If the objective is to reduce costs why not apply it to bodywork as well.
      I’ve heard the cost of a front wing is in excess of 6 figures and yet the teams can use as many as they want,
      How about the number of tyres a car uses in a season?
      There are no very limited restrictions and yet the cost of manufacturing and trans porting the tyres around the world must be enormous.
      Either make the restrictions on parts apply to every part used or remove them completely.

      1. @ceevee, because teams such as Red Bull have used their voting rights to block any attempt to restrict aero development, since it is in their interest to maintain that as an area of performance differentiation. Tyres is a slightly different situation though, since I understand that Pirelli do try to reuse tyres over the course of the year where possible (there are already efforts being made in that area to reduce wastage and ultimately costs).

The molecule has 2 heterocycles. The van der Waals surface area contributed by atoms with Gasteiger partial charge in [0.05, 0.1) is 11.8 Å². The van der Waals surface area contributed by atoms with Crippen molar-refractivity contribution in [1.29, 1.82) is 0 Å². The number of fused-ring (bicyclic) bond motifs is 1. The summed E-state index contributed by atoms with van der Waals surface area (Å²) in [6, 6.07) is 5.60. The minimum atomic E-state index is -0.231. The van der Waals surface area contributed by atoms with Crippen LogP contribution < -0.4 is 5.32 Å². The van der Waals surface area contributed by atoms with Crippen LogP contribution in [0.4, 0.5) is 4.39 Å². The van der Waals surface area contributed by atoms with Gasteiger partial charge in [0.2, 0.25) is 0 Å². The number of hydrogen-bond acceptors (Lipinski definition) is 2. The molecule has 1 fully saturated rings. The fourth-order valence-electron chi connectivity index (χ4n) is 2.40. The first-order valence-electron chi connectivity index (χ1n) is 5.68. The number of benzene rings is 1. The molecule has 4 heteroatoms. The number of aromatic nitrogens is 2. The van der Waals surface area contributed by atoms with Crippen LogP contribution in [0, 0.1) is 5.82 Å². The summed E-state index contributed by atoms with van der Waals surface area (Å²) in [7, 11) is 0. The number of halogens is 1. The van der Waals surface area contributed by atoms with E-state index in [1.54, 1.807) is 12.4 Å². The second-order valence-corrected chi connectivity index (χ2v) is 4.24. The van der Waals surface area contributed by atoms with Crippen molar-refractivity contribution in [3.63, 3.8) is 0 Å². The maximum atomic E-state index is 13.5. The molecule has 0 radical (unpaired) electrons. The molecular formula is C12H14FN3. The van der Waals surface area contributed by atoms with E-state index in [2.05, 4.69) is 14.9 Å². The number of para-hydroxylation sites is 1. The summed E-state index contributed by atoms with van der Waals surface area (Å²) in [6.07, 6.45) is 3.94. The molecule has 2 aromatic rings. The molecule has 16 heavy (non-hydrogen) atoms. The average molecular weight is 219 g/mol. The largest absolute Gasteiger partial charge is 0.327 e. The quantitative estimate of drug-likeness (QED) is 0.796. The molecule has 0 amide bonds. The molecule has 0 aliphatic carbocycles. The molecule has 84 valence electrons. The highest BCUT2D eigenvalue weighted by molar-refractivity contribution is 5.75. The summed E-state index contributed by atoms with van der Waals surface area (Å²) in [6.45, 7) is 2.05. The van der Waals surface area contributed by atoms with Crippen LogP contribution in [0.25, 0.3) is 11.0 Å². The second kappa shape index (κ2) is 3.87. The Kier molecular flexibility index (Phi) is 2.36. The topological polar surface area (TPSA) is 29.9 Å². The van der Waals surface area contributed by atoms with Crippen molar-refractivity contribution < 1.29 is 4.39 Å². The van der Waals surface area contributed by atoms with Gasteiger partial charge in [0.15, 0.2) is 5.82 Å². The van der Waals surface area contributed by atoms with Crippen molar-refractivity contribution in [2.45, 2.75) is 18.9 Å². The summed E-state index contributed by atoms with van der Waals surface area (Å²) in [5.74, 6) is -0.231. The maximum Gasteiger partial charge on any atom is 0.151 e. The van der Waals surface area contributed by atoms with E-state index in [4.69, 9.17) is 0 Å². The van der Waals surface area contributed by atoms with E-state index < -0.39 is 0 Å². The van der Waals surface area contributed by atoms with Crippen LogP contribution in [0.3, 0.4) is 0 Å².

7. Roth Man (@rdotquestionmark)
      18th November 2017, 12:14

      I suppose the flip side to today’s COTD is that what better way to learn F1 than by being in F1. Give him a couple of no pressure seasons at Williams (they’re happy to take the money) to get the experience he should have got elsewhere and he may end up fairly capable. That being said I just don’t think he’s good enough or bright enough.

      1. @rdotquestionmark

        or bright enough.

        :D
        When asked if he could wish for something, what it would be, the kid answered: – “To stop time for just one day.” (Taken from “The Secret Life of…Lance Stroll” on formula1.com).